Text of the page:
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In Birchas HaShachar we thank God for not making us gentiles by saying "shelo asni goi". Why do we use the negative formation instead of thanking God for making us Jews by saying "she-asani Yehudi" or "she-asani Yisrael"?

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Magen Avraham- we want to delineate the levels of praise (see @RCW). [We need to start with some level of praise that we have mitzvos. If we would start praising Hashem that we are free or male, that doesn't mean we have mitzvos. We would have to begin by praising Hashem for "making me a Yisrael",] then you have included in that language that you are a free male and can no longer delineate. (Brackets added by me to explain MA) (O.C. 46:9)

Taz- if the brachos were said in a positive language, a person may erroneously think that gentiles or women are lower creations on the creation ladder (as in thank G-d I'm Jewish). By saying a blessing "that He did not make me...", he is saying that every category has a powerful purpose in the world and are necessary creations, but I bless Hashem for not creating me as one of the other necessary categories, since as a result I have a greater obligation in mitzvos. (O.C. 46:4)

  • Good sources... – RCW Jun 27 '11 at 1:15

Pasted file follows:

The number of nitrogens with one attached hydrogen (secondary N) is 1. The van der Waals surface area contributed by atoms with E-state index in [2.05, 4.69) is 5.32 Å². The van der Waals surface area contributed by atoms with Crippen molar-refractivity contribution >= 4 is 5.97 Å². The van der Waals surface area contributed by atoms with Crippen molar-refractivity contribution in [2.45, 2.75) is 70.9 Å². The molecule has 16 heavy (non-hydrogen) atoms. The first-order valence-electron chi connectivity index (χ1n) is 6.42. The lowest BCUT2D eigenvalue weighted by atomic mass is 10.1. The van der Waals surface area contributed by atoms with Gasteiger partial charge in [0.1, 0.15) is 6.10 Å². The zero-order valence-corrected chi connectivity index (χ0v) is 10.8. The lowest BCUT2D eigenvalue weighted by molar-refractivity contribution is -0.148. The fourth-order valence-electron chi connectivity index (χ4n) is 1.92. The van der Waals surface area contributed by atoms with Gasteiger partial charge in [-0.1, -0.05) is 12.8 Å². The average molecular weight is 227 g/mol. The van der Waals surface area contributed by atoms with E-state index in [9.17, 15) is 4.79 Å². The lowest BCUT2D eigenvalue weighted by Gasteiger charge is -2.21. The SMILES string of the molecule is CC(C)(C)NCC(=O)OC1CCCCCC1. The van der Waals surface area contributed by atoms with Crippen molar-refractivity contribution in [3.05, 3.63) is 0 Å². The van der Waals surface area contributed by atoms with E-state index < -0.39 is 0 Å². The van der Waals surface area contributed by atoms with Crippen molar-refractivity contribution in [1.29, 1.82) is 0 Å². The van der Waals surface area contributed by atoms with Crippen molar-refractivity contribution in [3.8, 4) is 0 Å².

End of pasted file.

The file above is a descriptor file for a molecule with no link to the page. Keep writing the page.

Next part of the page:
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One answer given is that we hold like Beis Shamai who said "better for man not to have been created", so we do not say a bracha for being created.

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    Given by whom, please? – msh210 Jun 26 '11 at 17:07
  • The Magen Avraham O.C. 46:9 (see my link above) brings this answer as "some answer" without a source. R' Akiva Eiger there says this also appears in the 2nd drush of Maharam Mintz. – YDK Jun 27 '11 at 15:10
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The basic Shevach, praise, of those blessings is praising Hashem for obligating us in the system of Mitzvot, commandments. We recognize there are different levels of obligation. We are appreciative that we have a greater level of obligation of commandments. A non-Jew is only obligated in seven mitzvot commanded to Noach. A slave and a woman are obligated in 613 mitzvot, but not in positive commandments that are time bound. (See Eitz Yosef quoting the Levush. He also explains the difference in obligations between women and slaves) By creating different blessings and expressing it in the negative it highlights each of the various categories of levels of obligation. Thus giving a greater praise to Hashem.

See @YDK explaining Magen Avraham

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    How does phrasing it in the negative give greater praise to God than saying thanks for making me a free person and a Jew? These seem to express more happiness/thanks/acceptance of our specific status, rather than just "well thanks for not making me something less". – Monica Cellio Jun 26 '11 at 21:20
  • It is a good question, I was thinking about it. What is being highlighted is the specific level of obligations in Mitzvot. The catagories that are identified in Halacha are a non-jew, slave, and woman. So by expressing it in the negative it allows it to express it in those categories. Furthermore it helps clarify and highlight what the praise is about. By highlighting these categories one can determine that the praise is regarding obligation in Mitzvot. Is that more clear? I may need to edit the above. Thank you Monica. – RCW Jun 26 '11 at 21:43